Category Archives:

economic growth

Divergence in Eurozone bond yields: threat or opportunity?

Guest contributor – Maria Municchi (Fund Manager, M&G Multi-Asset Team)

The following blog was first posted on M&G’s Multi-Asset Team blog, www.episodeblog.com. M&G’s Equities Team also regularly post their views at www.equitiesforum.com.

Despite the partial realignment of European long-dated government bond yields following the Euro crisis in 2012, there has been renewed divergence in yields i…

Read the article

Where is UK growth going to come from? Our take on the IFS Green Budget

The IFS (Institute for Fiscal Studies) Green Budget hit the headlines last week with its forecast that, over the course of this parliament, the UK tax burden is set to rise to its highest level in 30 years. The IFS has calculated that by 2020 the proportion of national income raised through taxes will increase to 37%.

I was at the presentation, and the more concerning issue for me was the rathe…

Read the article

Our demographic challenges require new economic thinking

Capital markets have experienced a major shift in sentiment over the course of the last couple of months. Fears over secular stagnation and deflation have dissipated, and investors have been willing to embrace risk assets again. Many economists have revised upwards their estimates of global economic growth, starting first with the US where the fiscal reigns are expected to be loosened in order …

Read the article

The Irish economy: a Bond Vigilantes quick video update

Last weekend we were at the brilliant Kilkenomics festival in Kilkenny, Ireland.  Whilst we were there (and it’s a fantastic town) we filmed this short video.  In the wake of the Trump election victory there’s a mini-panic going on in Ireland, not least because, in common with Mexico, there are many undocumented Irish in the US whose future has become uncertain.  There’s also the huge issue of …

Watch the video

“The Wealth of Humans” by Ryan Avent. Our interview with the author and a chance to win his book.

Earlier this year we interviewed both Robert Gordon (here) and Martin Ford (here) about their books examining the impact of technology on the modern economy.  In the latest of our author interviews I talked to the Economist’s senior editor and economics columnist Ryan Avent about his new book, “The Wealth of Humans”, that develops this same theme.  In particular he looks at how we will be able …

Read the article

Armageddon fatigue: reasons to be optimistic in the longer term

Watching the news flow on the global economy is dispiriting. Ask an economist what springs to mind when they hear the word “Europe”. They will probably reply with thoughts about negative interest rates, deflation and debt concerns. It isn’t much better when you bring up the economic outlook for the US (“the upcoming election is a concern”), Japan (“the BoJ is at the limits of monetary policy”),…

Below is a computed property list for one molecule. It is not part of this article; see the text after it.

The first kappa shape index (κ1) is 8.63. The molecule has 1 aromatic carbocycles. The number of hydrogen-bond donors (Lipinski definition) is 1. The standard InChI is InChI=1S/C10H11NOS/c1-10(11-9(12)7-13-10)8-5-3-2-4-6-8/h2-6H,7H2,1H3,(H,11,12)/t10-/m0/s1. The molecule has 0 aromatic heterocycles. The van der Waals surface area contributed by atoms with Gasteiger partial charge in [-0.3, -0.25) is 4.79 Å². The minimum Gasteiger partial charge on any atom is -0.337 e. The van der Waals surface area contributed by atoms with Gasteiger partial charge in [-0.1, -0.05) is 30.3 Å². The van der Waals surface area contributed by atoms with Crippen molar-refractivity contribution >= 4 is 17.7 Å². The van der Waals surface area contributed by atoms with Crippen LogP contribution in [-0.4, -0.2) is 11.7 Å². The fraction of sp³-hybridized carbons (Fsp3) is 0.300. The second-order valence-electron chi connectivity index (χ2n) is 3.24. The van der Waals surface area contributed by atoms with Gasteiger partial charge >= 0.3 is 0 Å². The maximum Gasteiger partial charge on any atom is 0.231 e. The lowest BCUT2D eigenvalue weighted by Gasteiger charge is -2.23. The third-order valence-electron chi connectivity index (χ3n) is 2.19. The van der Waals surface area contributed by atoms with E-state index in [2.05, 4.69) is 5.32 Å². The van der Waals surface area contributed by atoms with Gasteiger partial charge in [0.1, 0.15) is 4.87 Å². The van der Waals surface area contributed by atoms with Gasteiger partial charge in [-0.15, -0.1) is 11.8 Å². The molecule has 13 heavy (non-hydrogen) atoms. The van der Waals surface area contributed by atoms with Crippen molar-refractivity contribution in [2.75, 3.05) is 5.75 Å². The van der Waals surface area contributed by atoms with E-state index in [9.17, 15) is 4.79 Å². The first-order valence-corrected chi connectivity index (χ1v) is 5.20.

Read the article
The periphery-core financing gap has been gradually closing

SME financing in Europe – not out of the woods yet

In 2013 I blogged about how financing conditions had tightened aggressively for small and medium sized corporates (SMEs) in peripheral Europe. Three years later, we’ve seen the introduction of targeted longer-term refinancing operations, QE, negative deposit rates and other efforts towards creating a financially united, cohesive, European banking union. Now feels like a good time to revisit thi…

Read the article

IMF/World Bank Autumn meeting notes

Recently Claudia and I were in Lima for the annual meetings of the IMF and World Bank. Unsurprisingly (given the host nation and history of the meetings) the majority of sessions were on the developing world, in particular Latin America. Claudia will shortly be posting a series of more detailed blogs on the LATAM countries she visited, so I’ll focus more globally.

In aggregate, the IMF is predi…

Read the article

“Something Will Turn Up” by David Smith of the Sunday Times. Video and competition to win a copy of his book.

How did the UK go from a manufacturing powerhouse in the 1950s, to economic destitution in the 1970s?  Is the history of post-war UK economics one of policy mistake after policy mistake?  And are Britain’s political and financial institutions better placed today to make good, long term decisions than they were in the past?  In the latest of our series of interviews with authors of new economic …

Read the article
The greater the income share of the rich, the lower the savings rate

If you want to generate economic growth then encourage the rich to spend

In 1714, an Englishman called Bernard Mandeville published his poem entitled “The Fable of the Bees: or Private Vices, Public Benefits”. The satire was about a hive of prosperous bees that were living a life of luxury. One day, some of the bees began to grumble that their lifestyle lacked virtue and the bees subsequently turn away from greed and extravagance. This leads to a rapid loss of prosp…

Read the article